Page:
Below is a smattering of funny incidents that happened in a single day of travel. I could not make this stuff up if I tried!

Heard Friday during my 10 hour commute home on U.S. Airways:

Passenger 1, smug: “I get to go ahead because I have Platinum status.”

Passenger 2: And you’re proud of that?

In a crowded walkway in the airport:

Cart service woman, to the pedestrians walking in front of her: “BEEP..BEEP..BEEP…”

(her cart’s horn wasn’t working)

On the plane, the aircraft had just pushed away from the tarmac. Suddenly a small commotion starts at one of the emergency exit rows. An airline attendant is staring at 2 kids who are in the exit row. (side note: this is a big no-no – you must be over 18 years of age to sit in an exit row, amongst other rules)

The airline attendant was looking for 2 adults to switch with the kids. Otherwise, we were not going to be able to take off. (side note: the exit rows are usually preferable seats, as the legroom is 3-5 times longer than regular coach seats)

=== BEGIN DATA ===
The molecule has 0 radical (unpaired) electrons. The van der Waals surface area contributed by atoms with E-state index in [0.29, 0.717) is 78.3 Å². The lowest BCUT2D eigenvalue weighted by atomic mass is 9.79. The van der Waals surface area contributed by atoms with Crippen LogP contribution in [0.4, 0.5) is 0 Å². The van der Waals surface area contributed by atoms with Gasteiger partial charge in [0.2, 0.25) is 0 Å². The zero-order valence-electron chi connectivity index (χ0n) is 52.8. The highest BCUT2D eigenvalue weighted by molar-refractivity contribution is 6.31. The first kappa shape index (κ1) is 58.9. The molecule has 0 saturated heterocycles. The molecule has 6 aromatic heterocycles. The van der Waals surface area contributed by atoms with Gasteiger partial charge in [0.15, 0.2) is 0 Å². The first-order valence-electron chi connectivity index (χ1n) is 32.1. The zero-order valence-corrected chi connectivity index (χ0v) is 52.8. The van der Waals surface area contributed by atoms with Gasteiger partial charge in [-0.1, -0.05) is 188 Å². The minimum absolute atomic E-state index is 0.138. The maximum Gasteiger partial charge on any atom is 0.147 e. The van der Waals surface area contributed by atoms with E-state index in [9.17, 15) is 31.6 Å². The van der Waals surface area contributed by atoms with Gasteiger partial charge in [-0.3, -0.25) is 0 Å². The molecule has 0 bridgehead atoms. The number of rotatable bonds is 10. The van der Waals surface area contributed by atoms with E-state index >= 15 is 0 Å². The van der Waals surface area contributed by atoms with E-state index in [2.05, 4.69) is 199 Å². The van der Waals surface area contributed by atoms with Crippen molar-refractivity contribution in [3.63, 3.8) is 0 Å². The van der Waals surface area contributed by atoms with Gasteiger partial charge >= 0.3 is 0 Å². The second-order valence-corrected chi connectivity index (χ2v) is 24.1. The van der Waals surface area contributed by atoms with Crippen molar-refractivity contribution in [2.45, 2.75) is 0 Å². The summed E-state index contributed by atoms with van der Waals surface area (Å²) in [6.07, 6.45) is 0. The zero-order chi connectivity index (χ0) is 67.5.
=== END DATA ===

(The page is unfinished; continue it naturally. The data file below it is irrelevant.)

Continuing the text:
Airline attendant to a male adult passenger: “Sir, would you mind switching with one of these kids?”

Male adult passenger, pointing to his seat: “I’d prefer to sit here on the aisle.”

I think all of our jaws dropped. She blinks twice at him and then asks an older lady sitting in front of me instead. This woman gets up with a smile and switches seats without uttering a sound.

After straightening out the situation, she looks at all of us and says “Thank you.” Then she briefly glances back at the male passenger and says “We can take off now.”

While waiting for the parking shuttle, in a small crowd of people:

Passenger 1, on her cell phone: “Within 2 hours of taking the medication, a rash appeared.”

(pause as her caller speaks)

She looks down at her body: “Well, it’s all over my hands and arms.”

(pause)

People sitting next to her start to shift uncomfortably. She doesn’t notice and actually starts talking louder.

“No, it’s not itchy. It’s red and bumpy. I don’t know if it’s anywhere else.”

Someone sitting on her bench gets up and moves to the curb’s edge.

Finally, we all see the shuttle approaching. As it pulls up, she puts her cell phone on her shoulder, grabs both of her bags with each hand, and enters the bus. She chooses a seat near the back.

No one sits next to her.